Starbucks is looking to revamp its image. If an experiment in a refurbished coffee shop in Seattle’s busy Capitol Hill area goes well, the chain could soon be luring you to its stores with wine, beer and a selection of local cheeses, according to a report in USA Today.
The newspaper has been given an exclusive peek inside a Starbucks in Seattle that could become the prototype for the next generation of Starbucks stores: The barista bar has been rebuilt to put customers close to the coffee; regional wines and beers are served; and customers can munch on an expansive plate of locally made cheeses and cured meats.
The Olive Way store reopened Monday is the first under the Starbucks brand to offer alcohol. Craft beer and local wines go on sale after 4 p.m. The idea is to offer drinks and a wider variety of savory food that will attract customers after the morning espresso rush.
Starbucks also wants the store to look less like today’s coffee shops and more like a cafe that’s been part of the neighborhood for decades.
The coffee company is looking into building stores that maintain the personality of the local real estate, the paper said. At the same time Starbucks wants to burnish its “green” credentials, using reclaimed woods and other recycled materials in its new stores.
The coffee company also wants to foster a greater sense of community and plans to work with local artists to build “community tables” that can sit up to 15 people at a time. Inside the store, colors are muted and the lighting is dimmed, particularly in the evenings. The whole design tenor is low key, the report says, and “simply doesn’t scream Starbucks when you walk in the door.”
These attributes have been the trademark of independent coffee shops, which have been eroding Starbucks’ evening business for decades, the paper notes.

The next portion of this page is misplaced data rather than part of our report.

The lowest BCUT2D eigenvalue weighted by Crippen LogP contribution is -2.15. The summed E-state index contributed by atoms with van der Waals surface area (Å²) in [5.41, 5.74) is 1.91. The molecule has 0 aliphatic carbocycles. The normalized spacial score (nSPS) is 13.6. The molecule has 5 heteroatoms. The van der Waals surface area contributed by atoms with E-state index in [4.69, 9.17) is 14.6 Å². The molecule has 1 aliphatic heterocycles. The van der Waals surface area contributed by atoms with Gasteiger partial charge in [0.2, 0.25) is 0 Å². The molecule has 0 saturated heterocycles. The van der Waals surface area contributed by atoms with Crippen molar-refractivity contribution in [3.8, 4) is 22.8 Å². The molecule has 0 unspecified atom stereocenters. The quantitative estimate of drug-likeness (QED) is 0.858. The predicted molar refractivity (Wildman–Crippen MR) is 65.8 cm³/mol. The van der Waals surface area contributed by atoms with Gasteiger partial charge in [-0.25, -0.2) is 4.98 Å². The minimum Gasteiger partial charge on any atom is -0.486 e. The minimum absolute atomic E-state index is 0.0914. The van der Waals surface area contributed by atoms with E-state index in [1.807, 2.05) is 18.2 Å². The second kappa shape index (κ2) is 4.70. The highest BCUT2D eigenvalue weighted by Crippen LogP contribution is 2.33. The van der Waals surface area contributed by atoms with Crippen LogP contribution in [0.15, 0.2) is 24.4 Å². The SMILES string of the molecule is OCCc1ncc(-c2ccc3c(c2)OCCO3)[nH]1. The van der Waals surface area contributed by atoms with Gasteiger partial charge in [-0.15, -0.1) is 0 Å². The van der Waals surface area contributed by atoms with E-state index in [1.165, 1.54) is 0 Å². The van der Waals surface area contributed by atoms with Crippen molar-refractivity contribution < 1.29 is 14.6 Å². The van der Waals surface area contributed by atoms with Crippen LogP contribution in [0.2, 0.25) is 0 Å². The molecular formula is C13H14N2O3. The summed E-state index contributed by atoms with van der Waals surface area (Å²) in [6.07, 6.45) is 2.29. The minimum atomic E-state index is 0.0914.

U.S. Starbucks stores see 70 percent of their business before 2 p.m., but the company, which turns 40 next year, wants to capture more of the evening customer traffic by offering customers more options.
It also wants to make stores seem friendlier and more a part of the neighborhood, USA Today reports, and of course fend off competition in the ultracompetitive, $15 billion chain coffee business.
One customer interviewed by USA Today at the revamped coffee shop in Seattle appeared to have warmed to the new Starbucks concept.
“I had no idea that this had any association with Starbucks — I think it’s really neat,” Whitney Queral told the paper. “During the day I’ll stick to coffee and tea, but if I came here after dinner with someone I might have glass of wine.”
Eric Banks, a music professor at a local college, was also interviewed by USA Today. He is a regular customer at the store and normally orders a hot drink. On this day he is sipping a $7 glass of wine.
“It’s not just the wine. It’s the unwind,” he told the newspaper, noting that the atmosphere is all part of the experience, adding that independent coffeehouses don’t have the deep pockets to pay for this kind of design upgrade.